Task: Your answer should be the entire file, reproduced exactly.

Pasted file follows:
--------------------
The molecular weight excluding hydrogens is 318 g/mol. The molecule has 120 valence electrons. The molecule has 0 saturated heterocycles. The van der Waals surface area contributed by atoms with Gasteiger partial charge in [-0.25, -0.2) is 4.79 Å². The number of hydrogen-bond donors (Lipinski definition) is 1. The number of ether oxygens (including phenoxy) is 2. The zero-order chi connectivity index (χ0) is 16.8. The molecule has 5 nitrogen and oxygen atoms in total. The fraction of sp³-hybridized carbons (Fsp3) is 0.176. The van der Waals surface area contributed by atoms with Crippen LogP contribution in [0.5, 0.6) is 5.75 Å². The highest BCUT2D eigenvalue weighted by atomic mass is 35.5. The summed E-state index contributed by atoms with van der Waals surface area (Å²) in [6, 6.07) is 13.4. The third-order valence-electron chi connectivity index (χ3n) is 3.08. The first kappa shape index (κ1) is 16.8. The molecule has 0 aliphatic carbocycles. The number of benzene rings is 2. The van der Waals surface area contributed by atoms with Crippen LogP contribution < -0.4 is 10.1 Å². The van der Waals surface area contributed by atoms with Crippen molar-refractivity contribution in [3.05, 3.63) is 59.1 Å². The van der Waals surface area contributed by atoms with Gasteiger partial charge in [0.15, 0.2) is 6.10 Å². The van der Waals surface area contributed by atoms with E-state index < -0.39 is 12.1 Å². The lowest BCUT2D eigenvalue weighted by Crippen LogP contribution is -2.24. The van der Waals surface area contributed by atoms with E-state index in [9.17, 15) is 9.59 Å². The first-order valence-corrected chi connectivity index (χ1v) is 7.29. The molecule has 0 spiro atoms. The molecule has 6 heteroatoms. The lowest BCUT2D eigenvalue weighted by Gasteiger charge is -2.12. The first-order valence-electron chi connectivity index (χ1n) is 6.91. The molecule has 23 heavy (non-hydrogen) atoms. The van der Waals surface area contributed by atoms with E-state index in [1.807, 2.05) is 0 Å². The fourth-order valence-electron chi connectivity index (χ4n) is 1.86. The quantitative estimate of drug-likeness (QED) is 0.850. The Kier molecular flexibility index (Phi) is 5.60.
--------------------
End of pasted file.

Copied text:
The molecular weight excluding hydrogens is 318 g/mol. The molecule has 120 valence electrons. The molecule has 0 saturated heterocycles. The van der Waals surface area contributed by atoms with Gasteiger partial charge in [-0.25, -0.2) is 4.79 Å². The number of hydrogen-bond donors (Lipinski definition) is 1. The number of ether oxygens (including phenoxy) is 2. The zero-order chi connectivity index (χ0) is 16.8. The molecule has 5 nitrogen and oxygen atoms in total. The fraction of sp³-hybridized carbons (Fsp3) is 0.176. The van der Waals surface area contributed by atoms with Crippen LogP contribution in [0.5, 0.6) is 5.75 Å². The highest BCUT2D eigenvalue weighted by atomic mass is 35.5. The summed E-state index contributed by atoms with van der Waals surface area (Å²) in [6, 6.07) is 13.4. The third-order valence-electron chi connectivity index (χ3n) is 3.08. The first kappa shape index (κ1) is 16.8. The molecule has 0 aliphatic carbocycles. The number of benzene rings is 2. The van der Waals surface area contributed by atoms with Crippen LogP contribution < -0.4 is 10.1 Å². The van der Waals surface area contributed by atoms with Crippen molar-refractivity contribution in [3.05, 3.63) is 59.1 Å². The van der Waals surface area contributed by atoms with Gasteiger partial charge in [0.15, 0.2) is 6.10 Å². The van der Waals surface area contributed by atoms with E-state index < -0.39 is 12.1 Å². The lowest BCUT2D eigenvalue weighted by Crippen LogP contribution is -2.24. The van der Waals surface area contributed by atoms with E-state index in [9.17, 15) is 9.59 Å². The first-order valence-corrected chi connectivity index (χ1v) is 7.29. The molecule has 0 spiro atoms. The molecule has 6 heteroatoms. The lowest BCUT2D eigenvalue weighted by Gasteiger charge is -2.12. The first-order valence-electron chi connectivity index (χ1n) is 6.91. The molecule has 23 heavy (non-hydrogen) atoms. The van der Waals surface area contributed by atoms with E-state index in [1.807, 2.05) is 0 Å². The fourth-order valence-electron chi connectivity index (χ4n) is 1.86. The quantitative estimate of drug-likeness (QED) is 0.850. The Kier molecular flexibility index (Phi) is 5.60.